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powered by Illinois Policy Institute
Chicago looks at red light tickets, decides most are valid
     |     October 02, 2014     |      News

CHICAGO – In a saga that was several years in the making, the city of Chicago has concluded the vast majority of its traffic citations assessed from red-light ticket cameras will stand.

After coming under intense public pressure this summer from questionable ticket-dolling trends, the city council contracted a third-party group to review nearly 16,000 tickets issued by red-light cameras at select intersections.

Grant Thornton LP was the company hired to review the tickets in question, which then mailed letters offering a chance to challenge the fines to 15,855 motorists who were deemed to potentially have been victims of unnecessary citations.

Of those 15,855, 3,285 drivers requested review.

Grant Thornton LP found that 96 percent of the tickets were valid, and nullified 126 of the 3,285. Those drivers whose tickets were nullified will receive a cash reimbursement.

Since 2007, the city of Chicago has issued more than four million tickets via red light camera, bringing in more than $400 million. After public outcry over suspicious ticket spikes at a handful of city intersections during peak traffic hours, the mayor’s office responded by launching an investigation into the red light camera system in the city.

Rahim F. Benekohal is a professor of civil and environmental engineering at the University of Illinois at Urbana-Champaign and said instances of mass misappropriation when it comes to tickets from red-light cameras are rare and the systems are generally reliable.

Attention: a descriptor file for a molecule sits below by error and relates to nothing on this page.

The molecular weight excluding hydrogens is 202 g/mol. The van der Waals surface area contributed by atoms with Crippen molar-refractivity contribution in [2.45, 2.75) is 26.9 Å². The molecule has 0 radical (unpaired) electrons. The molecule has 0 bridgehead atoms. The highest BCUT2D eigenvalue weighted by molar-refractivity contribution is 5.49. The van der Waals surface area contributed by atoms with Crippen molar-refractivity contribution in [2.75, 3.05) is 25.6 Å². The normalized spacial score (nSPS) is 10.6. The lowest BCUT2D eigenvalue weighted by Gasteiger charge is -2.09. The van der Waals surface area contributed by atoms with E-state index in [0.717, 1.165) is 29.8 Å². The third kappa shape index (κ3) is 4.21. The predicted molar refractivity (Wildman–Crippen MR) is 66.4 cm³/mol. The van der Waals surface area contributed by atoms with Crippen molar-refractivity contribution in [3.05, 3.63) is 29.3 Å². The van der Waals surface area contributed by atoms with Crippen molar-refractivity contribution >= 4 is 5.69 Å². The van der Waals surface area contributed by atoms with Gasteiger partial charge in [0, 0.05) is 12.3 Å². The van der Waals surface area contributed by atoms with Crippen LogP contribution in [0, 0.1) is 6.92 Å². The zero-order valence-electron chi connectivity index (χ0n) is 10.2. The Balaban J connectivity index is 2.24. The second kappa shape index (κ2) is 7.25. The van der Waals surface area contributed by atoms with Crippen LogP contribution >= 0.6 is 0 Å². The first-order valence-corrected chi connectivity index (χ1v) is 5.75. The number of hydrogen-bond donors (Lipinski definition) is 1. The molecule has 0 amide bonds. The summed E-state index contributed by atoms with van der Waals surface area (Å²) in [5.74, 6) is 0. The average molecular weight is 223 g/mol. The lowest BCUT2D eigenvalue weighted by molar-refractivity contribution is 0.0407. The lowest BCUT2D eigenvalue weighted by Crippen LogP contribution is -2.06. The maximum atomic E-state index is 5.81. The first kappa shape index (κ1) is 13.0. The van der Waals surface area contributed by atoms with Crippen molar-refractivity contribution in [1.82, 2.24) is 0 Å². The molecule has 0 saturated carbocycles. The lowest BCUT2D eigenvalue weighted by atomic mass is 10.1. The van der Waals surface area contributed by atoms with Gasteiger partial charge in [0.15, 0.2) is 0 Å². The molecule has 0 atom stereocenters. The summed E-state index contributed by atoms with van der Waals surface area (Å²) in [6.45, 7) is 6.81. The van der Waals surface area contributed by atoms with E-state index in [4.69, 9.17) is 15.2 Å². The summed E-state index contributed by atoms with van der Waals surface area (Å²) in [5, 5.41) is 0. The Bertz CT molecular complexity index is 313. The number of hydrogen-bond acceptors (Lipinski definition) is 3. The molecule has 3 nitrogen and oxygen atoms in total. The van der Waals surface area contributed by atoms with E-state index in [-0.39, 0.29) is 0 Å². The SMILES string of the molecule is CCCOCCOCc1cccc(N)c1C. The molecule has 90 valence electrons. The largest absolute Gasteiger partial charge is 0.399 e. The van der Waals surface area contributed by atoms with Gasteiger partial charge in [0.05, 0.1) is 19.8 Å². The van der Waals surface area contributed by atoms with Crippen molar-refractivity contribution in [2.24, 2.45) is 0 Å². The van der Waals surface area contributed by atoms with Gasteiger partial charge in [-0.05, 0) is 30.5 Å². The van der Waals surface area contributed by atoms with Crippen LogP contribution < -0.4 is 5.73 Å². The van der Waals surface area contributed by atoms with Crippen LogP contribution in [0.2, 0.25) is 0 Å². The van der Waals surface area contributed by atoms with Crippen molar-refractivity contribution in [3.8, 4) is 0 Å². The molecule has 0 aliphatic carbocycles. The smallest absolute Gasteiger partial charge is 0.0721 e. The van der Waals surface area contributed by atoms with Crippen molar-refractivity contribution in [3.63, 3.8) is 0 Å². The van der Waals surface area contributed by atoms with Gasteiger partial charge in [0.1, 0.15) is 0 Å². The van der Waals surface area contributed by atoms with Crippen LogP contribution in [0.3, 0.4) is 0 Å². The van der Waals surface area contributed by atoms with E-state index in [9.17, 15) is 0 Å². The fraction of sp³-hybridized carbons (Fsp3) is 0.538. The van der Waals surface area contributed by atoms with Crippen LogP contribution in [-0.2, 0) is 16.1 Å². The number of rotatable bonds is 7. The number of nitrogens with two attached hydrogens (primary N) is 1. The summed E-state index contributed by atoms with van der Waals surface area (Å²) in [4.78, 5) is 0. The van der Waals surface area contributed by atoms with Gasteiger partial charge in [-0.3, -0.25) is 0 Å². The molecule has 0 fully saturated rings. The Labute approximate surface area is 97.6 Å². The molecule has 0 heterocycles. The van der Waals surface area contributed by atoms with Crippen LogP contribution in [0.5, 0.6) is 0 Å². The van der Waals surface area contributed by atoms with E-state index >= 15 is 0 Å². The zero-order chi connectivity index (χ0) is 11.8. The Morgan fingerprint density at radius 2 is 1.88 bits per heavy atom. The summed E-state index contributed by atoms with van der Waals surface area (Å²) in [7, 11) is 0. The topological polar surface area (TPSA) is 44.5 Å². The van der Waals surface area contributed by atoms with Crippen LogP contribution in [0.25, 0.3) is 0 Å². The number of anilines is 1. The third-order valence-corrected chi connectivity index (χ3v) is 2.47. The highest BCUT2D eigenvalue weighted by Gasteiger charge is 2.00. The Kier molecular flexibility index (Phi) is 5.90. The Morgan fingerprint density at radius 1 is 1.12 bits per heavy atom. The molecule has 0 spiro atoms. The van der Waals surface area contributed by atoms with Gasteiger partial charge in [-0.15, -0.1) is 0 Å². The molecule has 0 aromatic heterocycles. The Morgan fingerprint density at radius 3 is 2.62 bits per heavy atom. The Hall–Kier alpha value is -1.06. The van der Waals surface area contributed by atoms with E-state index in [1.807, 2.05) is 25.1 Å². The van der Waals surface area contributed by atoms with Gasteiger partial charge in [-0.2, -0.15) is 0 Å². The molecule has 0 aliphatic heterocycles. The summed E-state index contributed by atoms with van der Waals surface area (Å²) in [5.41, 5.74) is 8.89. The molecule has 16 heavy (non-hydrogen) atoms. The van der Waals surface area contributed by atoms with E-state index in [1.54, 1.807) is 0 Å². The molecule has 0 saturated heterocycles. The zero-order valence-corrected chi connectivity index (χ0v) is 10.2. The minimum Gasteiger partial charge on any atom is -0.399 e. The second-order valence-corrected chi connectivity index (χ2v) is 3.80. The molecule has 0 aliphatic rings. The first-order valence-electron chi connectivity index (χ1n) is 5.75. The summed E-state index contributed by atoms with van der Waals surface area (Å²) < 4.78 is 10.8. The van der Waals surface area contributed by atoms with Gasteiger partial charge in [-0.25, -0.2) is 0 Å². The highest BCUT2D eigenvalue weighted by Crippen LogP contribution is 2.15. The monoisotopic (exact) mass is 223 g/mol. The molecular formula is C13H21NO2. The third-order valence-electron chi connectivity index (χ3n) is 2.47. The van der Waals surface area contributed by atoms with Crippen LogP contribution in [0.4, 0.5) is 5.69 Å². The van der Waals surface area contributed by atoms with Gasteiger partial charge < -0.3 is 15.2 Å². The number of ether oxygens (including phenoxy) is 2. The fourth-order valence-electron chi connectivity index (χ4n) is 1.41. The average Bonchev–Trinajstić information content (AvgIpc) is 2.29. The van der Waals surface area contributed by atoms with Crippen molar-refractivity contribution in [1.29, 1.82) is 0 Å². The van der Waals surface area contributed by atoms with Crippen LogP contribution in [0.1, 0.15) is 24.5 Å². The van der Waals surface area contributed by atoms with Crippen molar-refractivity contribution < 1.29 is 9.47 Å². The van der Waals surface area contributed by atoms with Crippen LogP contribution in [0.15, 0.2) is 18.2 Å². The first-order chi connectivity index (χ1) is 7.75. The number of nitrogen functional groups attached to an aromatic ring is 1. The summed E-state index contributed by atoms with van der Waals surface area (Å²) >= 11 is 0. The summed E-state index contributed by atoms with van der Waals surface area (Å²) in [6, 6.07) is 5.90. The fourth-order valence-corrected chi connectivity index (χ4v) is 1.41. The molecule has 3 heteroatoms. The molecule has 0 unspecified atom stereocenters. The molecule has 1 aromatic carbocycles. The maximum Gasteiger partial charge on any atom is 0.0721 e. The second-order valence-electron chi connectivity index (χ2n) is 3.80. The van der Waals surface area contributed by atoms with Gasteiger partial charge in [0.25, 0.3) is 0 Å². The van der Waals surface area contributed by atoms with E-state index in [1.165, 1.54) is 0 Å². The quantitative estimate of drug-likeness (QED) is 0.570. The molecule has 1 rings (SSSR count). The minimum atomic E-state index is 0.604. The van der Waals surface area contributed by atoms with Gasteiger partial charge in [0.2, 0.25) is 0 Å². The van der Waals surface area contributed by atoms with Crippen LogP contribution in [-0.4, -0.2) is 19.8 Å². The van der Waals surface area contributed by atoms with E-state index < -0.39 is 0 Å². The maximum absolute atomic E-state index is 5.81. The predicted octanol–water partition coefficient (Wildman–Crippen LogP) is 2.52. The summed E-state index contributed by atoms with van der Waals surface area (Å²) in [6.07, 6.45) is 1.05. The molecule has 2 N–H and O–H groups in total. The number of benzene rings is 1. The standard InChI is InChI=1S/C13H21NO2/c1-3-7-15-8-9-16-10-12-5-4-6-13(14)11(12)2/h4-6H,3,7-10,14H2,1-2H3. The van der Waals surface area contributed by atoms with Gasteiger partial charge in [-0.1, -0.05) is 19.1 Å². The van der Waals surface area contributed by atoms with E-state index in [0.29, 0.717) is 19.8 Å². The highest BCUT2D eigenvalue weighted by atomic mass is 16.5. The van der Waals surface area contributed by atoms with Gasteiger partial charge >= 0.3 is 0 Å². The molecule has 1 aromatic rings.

“They are cheaper and more accurate than in-person law enforcement,” Benekohal said. “And they remove any chance of bias or misjudgment because they’re machines and are going to operate uniformly every time.”

Benekohal said the red light cameras are a tool for improving safety and reducing cost.

“The argument about net safety gains is still ongoing,” he said. “But we know they reduce intersection collisions and that’s a good thing. Read-end collisions, even if they’re slightly increased by these cameras, aren’t nearly as dangerous.”

Abolfazl Mohammadian is a professor of civil and materials engineering at the University of Illinois at Chicago and says red-light ticket cameras are both good and bad, depending on your point of view.

“They’re certainly an improvement – accurate, cost-efficient, etc. – over employing a greater number of police officers,” Mohammadian said. “But there is some debate over whether they’re a fair way to distribute tickets. We don’t want a society where cameras are everywhere and people are never not being taped.”

Mohammadian suggested yellow lights should be made longer to give drivers more time to make a decision, thus reducing accidents and tickets as well.

Mayor Emanuel’s office identified 12 problem intersections that made up the bulk of the 9,000 tickets. Because of the complaints, Emanuel said the public trust has been breached and the city must work to gain it back.

“There should be no inequity in the system,” the mayor said in a statement. “There should be no aberration. Even though it’s a small percentage — less than one percent — it has to be 100 percent right for there to be trust.”



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